Maybe it’s because I’m a man, but when I see a giant wienermobile approaching from behind in traffic, I tend to drive a little more defensively. Such was the case this morning when I noticed the Oscar Mayer Wienermobile in my rearview mirror. Though it’s been two years since the last time I was assigned to cover a big wiener (not counting election season), the sight of it immediately caused a flashback from 2012… [cue harp music and begin gauzy dream sequence…]
After more than a decade of working in the high-pressure environment of our newsroom, where at any given moment you could find yourself surrounded by as many as two other journalists all typing at once, it takes a lot to get our adrenaline pumping. In fact, we have been at the epi-center of the national spotlight three times here in Florence. Sure, two occasions came after being singled out as having the nation’s highest rate of … (yawn) … retirees.
But the third time involved REAL explosives.
And a dead whale.
And quite possibly an unlicensed demolitions expert going through a divorce. This would explain using half a ton of dynamite to dispose of a rotting whale carcass that washed ashore, and how one onlooker literally chewed the fat after being struck by a piece if flying whale blubber.
Hey, it was 1970! Whales didn’t have the safety features they have today! Even experts, with their fancy calculations for trajectory, explosive force, velocity, alcohol content, etc., couldn’t have anticipated a piece of whale fat, roughly the size of a Volkswagen Beetle, taking out an actual Volkswagen Beetle.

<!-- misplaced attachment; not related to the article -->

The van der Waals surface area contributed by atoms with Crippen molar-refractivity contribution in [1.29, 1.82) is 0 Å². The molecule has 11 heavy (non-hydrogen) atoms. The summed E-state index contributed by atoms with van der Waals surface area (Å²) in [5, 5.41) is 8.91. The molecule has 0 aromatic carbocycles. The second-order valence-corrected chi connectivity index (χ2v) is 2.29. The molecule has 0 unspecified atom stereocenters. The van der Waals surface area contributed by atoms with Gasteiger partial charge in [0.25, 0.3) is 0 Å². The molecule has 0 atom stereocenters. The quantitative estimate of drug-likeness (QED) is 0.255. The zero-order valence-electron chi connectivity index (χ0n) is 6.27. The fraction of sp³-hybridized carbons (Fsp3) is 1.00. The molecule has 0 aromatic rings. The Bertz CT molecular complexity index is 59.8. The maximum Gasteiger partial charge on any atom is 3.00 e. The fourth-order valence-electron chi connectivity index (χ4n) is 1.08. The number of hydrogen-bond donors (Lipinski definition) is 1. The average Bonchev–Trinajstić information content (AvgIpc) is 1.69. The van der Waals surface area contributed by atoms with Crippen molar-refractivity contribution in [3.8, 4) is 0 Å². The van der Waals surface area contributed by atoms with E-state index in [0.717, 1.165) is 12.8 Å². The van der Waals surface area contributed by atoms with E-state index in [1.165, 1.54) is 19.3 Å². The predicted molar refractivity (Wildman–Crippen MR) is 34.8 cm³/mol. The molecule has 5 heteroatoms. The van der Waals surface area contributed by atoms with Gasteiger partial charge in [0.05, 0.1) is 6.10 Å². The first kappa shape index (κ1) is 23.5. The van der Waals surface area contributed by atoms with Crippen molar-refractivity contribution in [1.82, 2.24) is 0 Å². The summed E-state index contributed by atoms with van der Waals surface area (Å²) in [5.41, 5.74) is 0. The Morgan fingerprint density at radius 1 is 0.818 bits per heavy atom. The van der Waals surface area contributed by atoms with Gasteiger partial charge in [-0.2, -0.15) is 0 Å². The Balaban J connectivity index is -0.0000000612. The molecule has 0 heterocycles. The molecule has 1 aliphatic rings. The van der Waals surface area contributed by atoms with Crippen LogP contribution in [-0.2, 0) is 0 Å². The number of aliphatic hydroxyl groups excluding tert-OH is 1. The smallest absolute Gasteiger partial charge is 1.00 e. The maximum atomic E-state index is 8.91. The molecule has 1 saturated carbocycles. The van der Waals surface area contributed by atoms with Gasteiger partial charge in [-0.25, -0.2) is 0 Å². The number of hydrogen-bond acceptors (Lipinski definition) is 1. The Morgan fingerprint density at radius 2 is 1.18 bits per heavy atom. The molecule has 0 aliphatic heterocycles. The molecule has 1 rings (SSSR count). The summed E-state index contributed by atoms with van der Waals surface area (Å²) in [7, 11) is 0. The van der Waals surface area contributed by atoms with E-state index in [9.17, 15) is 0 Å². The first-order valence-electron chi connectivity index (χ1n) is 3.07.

Because we are subjected to this kind of tension-filled atmosphere on a regular basis, last week, when a 27-foot-long Wienermobile rolled into town, we met it with the kind objectivity you’d expect from seasoned journalists who laugh in the face of high-velocity whale fat:
We immediately leaped from our chairs and simultaneously wedged ourselves in the doorway so tightly we had to be dislodged with a copy machine.
This left our editor with the difficult task of deciding who would cover this assignment. After taking into account experience, dedication and overall proximity to the door, she chose me to cover the giant Oscar Mayer Wienermobile. I have to admit, after seeing the size and scope of this story, I began to feel a little inadequate.
However, Wienermobile driver “Lots-of-Ketchup” Lisa assured me this reaction was very common.
She then took me on a tour of the Wienermobile, which can seat eight comfortably, or as many as 26 uncomfortably, depending on how strictly the seatbelt law is enforced in your area, particularly when it involves people riding on top of a 27-foot-long hot dog.
I know what you’re thinking:
How can I get a job like THAT?!?
OK, maybe it was just me.
But according to the Oscar Mayer Wienermobile website, any college graduate who is “outgoing, creative, friendly, and who has an appetite for adventure” can be a candidate.
Having a good driving record also helps because, according to Lisa, in spite of its naturally aerodynamic design, handling a Wienermobile on the open road, and even proper waxing and buffing, takes practice, which is why drivers must attend special classes at “Hot Dog High,” and why, coincidentally, I am moving on to the next paragraph as quickly as possible, while this is still a family-friendly column.
I would like to thank Lisa and the folks at Oscar Mayer for including us on their national tour. I’d also like to thank them for avoiding fatty fillers in their hot dogs; the last time something 27 feet long and full of fat came to Florence, the results were explosive.